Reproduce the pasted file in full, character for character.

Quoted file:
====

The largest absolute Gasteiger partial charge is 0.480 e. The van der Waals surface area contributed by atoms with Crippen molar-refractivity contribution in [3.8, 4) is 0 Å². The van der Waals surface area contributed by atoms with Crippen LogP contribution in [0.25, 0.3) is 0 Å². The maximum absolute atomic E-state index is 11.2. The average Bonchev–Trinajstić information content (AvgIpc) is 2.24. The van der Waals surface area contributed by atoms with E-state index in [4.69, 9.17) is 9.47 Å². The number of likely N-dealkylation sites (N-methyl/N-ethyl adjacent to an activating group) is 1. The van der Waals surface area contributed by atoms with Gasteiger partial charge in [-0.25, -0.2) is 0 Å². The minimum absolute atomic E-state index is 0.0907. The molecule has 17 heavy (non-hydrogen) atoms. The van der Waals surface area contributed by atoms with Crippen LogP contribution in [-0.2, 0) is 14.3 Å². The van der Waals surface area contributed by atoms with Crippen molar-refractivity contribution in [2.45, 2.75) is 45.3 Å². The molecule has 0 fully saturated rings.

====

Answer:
The largest absolute Gasteiger partial charge is 0.480 e. The van der Waals surface area contributed by atoms with Crippen molar-refractivity contribution in [3.8, 4) is 0 Å². The van der Waals surface area contributed by atoms with Crippen LogP contribution in [0.25, 0.3) is 0 Å². The maximum absolute atomic E-state index is 11.2. The average Bonchev–Trinajstić information content (AvgIpc) is 2.24. The van der Waals surface area contributed by atoms with E-state index in [4.69, 9.17) is 9.47 Å². The number of likely N-dealkylation sites (N-methyl/N-ethyl adjacent to an activating group) is 1. The van der Waals surface area contributed by atoms with Gasteiger partial charge in [-0.25, -0.2) is 0 Å². The minimum absolute atomic E-state index is 0.0907. The molecule has 17 heavy (non-hydrogen) atoms. The van der Waals surface area contributed by atoms with Crippen LogP contribution in [-0.2, 0) is 14.3 Å². The van der Waals surface area contributed by atoms with Crippen molar-refractivity contribution in [2.45, 2.75) is 45.3 Å². The molecule has 0 fully saturated rings.